ASUS has been making gains in the smartphone market, and although they’re one the biggest manufacturers globally and a notable option considering how much attention LG and Samsung get, they’re somewhere in the middle among buyers. So, if something like the Zenfone 5Q can’t beat the competition on brand recognition then there’s always the potential of undercutting them—if you can tolerate some noticeable compromises.
This is supposed to be a mid-range flagship phone, and it shows in many ways. Based on looks alone though, it certainly has a sharp appearance all its own. ASUS doesn’t go crazy and sticks to a 6-inch display.
Because the front of the 5Q is mostly screen with some bezel, a lot of the necessary bits occupy the side and rear area. A fingerprint sensor is prominently situated directly on the back, while a dual camera sensor sits above it. As you’d expect you get a headphone jack on top with speakers on the bottom, with is also unusual underneath is the choice of sticking with a decidedly low-tech micro-USB port. The right edge houses the power button with a volume rocker above it. The left side is where the SIM cards (yes, this is a dual setup) and SDXC memory card holder resides.
The external layout of the Zenfone 5Q is straightforward but it’s really the fit and finish that’s well done. The body is machined in contoured glass, with an eight-layer optical coating process. Of course, the craft appearance doesn’t reach the levels of the 5Z, but it is pretty. ASUS also knows that a body like this is highly prone to getting cracked up, so they thoughtfully included a transparent cover to preserve its beauty.
Specs and Performance
In order to not outshine the pricier 5Z, internal components on the 5Q are equipped with a Qualcomm Snapdragon 630 CPU, Adreno 508 GPU, 64GB storage and an 4GB amount of LPDDR4X RAM. It’s reasonably quick and produced respectable benchmarks among other competitors in the midrange category.
But the optimization features such as AI Boost which can give you increased power by allocating more resources for resource-heavy apps, and OptiFlex technology that prioritizes frequently used apps faster. Battery usage is smarter too, with the phone incorporating charging presets—as well as an option to customize and adapt power habits based on your schedule, allowing you to choose how you would want to optimize the battery drain.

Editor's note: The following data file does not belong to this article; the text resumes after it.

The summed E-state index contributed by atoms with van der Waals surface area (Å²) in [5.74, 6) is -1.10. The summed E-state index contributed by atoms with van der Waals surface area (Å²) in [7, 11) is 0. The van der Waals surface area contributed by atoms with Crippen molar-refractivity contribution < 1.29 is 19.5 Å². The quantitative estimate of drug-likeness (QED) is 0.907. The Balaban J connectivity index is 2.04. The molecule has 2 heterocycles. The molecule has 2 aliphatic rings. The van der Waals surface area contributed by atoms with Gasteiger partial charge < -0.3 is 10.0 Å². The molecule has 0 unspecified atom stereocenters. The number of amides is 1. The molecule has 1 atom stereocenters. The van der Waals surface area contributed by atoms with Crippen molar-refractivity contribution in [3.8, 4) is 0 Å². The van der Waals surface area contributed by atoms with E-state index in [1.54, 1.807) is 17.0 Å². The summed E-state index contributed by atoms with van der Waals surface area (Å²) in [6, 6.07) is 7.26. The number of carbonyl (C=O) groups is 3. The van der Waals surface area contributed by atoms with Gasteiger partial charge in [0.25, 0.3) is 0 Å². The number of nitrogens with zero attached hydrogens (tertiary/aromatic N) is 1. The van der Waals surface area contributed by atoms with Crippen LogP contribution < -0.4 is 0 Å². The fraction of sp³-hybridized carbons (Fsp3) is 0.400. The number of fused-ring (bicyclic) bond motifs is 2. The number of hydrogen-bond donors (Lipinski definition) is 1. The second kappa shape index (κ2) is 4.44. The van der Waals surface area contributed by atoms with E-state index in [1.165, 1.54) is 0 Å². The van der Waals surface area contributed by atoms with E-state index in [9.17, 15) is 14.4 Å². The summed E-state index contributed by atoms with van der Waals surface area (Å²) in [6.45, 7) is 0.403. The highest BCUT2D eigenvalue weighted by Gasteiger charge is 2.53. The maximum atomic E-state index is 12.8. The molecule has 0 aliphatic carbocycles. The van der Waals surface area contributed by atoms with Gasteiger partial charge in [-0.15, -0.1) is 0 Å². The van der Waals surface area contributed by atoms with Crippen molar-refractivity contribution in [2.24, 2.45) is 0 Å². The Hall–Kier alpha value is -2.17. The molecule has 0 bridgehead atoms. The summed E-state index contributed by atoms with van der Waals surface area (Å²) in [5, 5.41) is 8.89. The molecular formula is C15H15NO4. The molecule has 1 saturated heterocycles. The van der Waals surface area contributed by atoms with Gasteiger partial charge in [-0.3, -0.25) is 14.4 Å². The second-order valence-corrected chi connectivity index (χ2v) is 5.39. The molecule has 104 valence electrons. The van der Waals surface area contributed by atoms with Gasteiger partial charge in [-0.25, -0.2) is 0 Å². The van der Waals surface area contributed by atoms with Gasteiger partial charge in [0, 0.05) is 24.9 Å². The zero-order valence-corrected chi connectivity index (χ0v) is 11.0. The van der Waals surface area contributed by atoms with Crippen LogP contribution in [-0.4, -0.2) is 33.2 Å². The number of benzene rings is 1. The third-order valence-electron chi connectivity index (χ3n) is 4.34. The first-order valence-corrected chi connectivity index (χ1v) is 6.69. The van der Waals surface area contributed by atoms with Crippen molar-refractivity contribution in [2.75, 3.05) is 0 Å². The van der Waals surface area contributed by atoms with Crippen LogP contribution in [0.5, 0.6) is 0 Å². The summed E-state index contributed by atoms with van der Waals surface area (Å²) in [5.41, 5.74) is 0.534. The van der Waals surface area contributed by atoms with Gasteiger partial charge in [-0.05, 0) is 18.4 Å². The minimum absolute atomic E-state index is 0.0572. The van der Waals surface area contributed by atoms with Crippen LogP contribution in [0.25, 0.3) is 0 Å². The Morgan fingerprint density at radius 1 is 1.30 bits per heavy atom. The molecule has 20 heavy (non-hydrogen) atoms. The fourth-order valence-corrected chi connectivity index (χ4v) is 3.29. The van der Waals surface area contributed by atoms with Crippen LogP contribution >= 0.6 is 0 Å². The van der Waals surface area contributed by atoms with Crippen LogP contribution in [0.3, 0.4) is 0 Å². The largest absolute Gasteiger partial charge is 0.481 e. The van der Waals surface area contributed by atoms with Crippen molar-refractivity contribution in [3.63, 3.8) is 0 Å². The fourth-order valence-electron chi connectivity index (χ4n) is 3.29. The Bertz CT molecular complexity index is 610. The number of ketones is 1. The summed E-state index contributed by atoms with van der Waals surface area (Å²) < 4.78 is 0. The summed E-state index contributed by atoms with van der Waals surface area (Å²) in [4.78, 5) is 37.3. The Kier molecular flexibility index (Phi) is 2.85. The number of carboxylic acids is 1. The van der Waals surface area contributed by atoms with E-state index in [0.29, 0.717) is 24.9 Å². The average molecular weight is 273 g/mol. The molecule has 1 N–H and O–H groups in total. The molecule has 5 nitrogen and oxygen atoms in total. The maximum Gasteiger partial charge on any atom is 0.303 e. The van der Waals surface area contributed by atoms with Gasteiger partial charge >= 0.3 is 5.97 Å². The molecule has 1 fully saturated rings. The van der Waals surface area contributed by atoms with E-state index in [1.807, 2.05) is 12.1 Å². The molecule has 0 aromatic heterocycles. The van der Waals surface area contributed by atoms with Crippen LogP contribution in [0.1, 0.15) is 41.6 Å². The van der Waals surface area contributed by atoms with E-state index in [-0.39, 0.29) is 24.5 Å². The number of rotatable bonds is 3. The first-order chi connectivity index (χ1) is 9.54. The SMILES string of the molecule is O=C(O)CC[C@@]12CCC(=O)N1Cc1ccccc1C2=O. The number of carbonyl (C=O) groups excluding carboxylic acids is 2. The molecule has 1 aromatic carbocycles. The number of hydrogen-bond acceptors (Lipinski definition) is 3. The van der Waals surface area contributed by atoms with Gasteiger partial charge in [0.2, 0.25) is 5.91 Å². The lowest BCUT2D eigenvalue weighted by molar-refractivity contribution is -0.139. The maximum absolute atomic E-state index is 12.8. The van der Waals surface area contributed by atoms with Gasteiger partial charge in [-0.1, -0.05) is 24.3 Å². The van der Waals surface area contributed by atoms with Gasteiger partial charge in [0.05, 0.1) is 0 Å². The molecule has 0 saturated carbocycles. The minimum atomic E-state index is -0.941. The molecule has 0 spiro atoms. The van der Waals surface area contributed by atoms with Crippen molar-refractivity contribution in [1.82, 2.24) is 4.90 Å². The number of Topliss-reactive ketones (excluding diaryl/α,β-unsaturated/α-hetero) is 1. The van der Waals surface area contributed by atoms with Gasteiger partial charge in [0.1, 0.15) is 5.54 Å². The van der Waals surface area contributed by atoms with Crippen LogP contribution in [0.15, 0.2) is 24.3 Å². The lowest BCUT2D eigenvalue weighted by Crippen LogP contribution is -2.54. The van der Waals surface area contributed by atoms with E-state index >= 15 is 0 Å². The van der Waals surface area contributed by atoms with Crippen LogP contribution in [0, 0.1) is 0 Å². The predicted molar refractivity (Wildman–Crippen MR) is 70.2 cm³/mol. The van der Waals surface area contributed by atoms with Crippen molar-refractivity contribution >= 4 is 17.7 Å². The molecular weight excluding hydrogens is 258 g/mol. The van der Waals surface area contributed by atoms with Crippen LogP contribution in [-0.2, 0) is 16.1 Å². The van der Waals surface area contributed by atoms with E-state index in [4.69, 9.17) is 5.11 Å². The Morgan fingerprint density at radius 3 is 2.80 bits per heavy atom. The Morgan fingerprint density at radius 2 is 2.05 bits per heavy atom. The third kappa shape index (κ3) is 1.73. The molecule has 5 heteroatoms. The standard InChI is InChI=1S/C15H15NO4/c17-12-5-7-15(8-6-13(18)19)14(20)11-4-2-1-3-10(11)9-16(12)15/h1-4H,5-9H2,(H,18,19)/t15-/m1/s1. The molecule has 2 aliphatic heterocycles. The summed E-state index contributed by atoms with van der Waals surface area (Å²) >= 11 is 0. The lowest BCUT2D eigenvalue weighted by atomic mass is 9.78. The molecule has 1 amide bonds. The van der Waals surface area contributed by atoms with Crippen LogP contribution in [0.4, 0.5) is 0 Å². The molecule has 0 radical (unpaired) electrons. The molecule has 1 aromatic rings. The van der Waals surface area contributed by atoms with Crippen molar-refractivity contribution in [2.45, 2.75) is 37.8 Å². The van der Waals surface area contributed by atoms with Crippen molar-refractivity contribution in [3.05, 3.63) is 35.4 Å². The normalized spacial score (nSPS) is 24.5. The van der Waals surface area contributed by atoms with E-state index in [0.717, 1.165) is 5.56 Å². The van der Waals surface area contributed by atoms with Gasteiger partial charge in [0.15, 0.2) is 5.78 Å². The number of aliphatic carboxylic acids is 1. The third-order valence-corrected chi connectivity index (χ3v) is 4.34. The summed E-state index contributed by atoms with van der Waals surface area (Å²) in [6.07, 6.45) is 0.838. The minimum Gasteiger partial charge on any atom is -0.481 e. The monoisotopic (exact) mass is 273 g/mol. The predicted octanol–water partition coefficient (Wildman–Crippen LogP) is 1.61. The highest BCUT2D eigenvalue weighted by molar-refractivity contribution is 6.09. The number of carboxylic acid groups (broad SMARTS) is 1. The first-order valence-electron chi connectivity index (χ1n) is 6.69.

The AI charging is interesting in that its smart enough to adjust itself to avoid charging stress and diminished health, a very real problem that prolonged charging can inevitably cause. During my daily activities the 3300mAh battery was able last for most of a standard weekday of 20 hours with another 28% to spare, good work ASUS.
How does all of this play out when using the 5Q every day? Well, it’s a nice phone to live with and Android 7.1 is adequate with an 2160×1080 Super IPS LCD and 18:9 aspect ratio. Although it’s not technologically advanced (like say an AMOLED) the image quality and viewing angles are relatively detailed. The blacks are deep and colors tend to pop with agreeable range, this probably has a lot to do with the active color temperate sensor and it’s better-than-average response to ambient light. So yeah, the screen seems to work wonders when it needs to.
The camera is solid with a 16-megapixel lens and f/2.2 aperture. Focus happens quickly and gets the exposure just right in most scenarios, even standing toe-to-toe against the Samsung Galaxy S9 and Xperia XA2. The photos look great, capturing good detail and stellar color accuracy. The edge detection is noticeably accurate. In some instances, and night photos with the AI Scene feature does a excellent job, decreasing shutter speed along with night view and minor visual noise.
A lot of this clarity is sourced from Sony and their IMX363 sensor with optical image stabilization, it’s a fantastic lens and does great things when HDR is enabled. It’s not quite perfect elsewhere when wide-angle shots are taken as pictures exhibit a blurring effect with weak contrasts, and a decent reproduction of selfies in portrait mode. You can always take matters into your own hands and switch over to the Pro settings with plenty to customize, but the navigation and slider menus means a lot more work than your Instagram pictures may require.
ASUS attempts to balance performance and features with the Zenfone 5Q. It’s a mid-tier choice that is very careful not to undermine the relatively upscale 5Z I reviewed, but does so in questionable fashion. Things like the archaic micro-USB connectivity and somewhat dated reliance of Android N (ZenUI) system feels forced and holds this smartphone back in areas where it shouldn’t. The consolation is that the 5Q is surprisingly cheap and works well enough for the everyday grind, even if the polish is only skin-deep.